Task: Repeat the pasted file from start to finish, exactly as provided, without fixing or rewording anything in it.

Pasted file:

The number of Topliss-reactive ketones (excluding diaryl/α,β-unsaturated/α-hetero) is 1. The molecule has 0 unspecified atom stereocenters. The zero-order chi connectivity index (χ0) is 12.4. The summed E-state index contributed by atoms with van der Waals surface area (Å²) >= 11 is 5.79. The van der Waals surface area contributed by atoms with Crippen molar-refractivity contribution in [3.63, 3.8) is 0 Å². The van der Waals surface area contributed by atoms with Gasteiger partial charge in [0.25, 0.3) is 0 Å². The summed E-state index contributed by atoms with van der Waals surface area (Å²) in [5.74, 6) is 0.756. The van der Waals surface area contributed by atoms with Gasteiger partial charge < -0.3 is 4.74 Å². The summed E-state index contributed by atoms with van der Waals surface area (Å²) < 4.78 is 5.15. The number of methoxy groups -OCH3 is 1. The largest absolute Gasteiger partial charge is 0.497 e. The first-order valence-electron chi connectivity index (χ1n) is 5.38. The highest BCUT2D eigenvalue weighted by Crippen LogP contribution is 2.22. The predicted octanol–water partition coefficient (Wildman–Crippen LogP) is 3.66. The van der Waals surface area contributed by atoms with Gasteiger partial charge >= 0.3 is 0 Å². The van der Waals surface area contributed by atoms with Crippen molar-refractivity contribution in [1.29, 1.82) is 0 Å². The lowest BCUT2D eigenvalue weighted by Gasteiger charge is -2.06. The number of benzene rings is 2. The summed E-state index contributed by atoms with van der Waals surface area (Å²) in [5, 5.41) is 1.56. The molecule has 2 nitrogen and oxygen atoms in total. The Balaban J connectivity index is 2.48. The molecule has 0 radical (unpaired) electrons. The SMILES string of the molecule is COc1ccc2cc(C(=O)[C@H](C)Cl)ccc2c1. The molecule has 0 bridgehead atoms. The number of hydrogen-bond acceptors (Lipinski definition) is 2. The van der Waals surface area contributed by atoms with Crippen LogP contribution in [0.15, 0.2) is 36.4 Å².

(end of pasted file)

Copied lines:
The number of Topliss-reactive ketones (excluding diaryl/α,β-unsaturated/α-hetero) is 1. The molecule has 0 unspecified atom stereocenters. The zero-order chi connectivity index (χ0) is 12.4. The summed E-state index contributed by atoms with van der Waals surface area (Å²) >= 11 is 5.79. The van der Waals surface area contributed by atoms with Crippen molar-refractivity contribution in [3.63, 3.8) is 0 Å². The van der Waals surface area contributed by atoms with Gasteiger partial charge in [0.25, 0.3) is 0 Å². The summed E-state index contributed by atoms with van der Waals surface area (Å²) in [5.74, 6) is 0.756. The van der Waals surface area contributed by atoms with Gasteiger partial charge < -0.3 is 4.74 Å². The summed E-state index contributed by atoms with van der Waals surface area (Å²) < 4.78 is 5.15. The number of methoxy groups -OCH3 is 1. The largest absolute Gasteiger partial charge is 0.497 e. The first-order valence-electron chi connectivity index (χ1n) is 5.38. The highest BCUT2D eigenvalue weighted by Crippen LogP contribution is 2.22. The predicted octanol–water partition coefficient (Wildman–Crippen LogP) is 3.66. The van der Waals surface area contributed by atoms with Gasteiger partial charge >= 0.3 is 0 Å². The van der Waals surface area contributed by atoms with Crippen molar-refractivity contribution in [1.29, 1.82) is 0 Å². The lowest BCUT2D eigenvalue weighted by Gasteiger charge is -2.06. The number of benzene rings is 2. The summed E-state index contributed by atoms with van der Waals surface area (Å²) in [5, 5.41) is 1.56. The molecule has 2 nitrogen and oxygen atoms in total. The Balaban J connectivity index is 2.48. The molecule has 0 radical (unpaired) electrons. The SMILES string of the molecule is COc1ccc2cc(C(=O)[C@H](C)Cl)ccc2c1. The molecule has 0 bridgehead atoms. The number of hydrogen-bond acceptors (Lipinski definition) is 2. The van der Waals surface area contributed by atoms with Crippen LogP contribution in [0.15, 0.2) is 36.4 Å².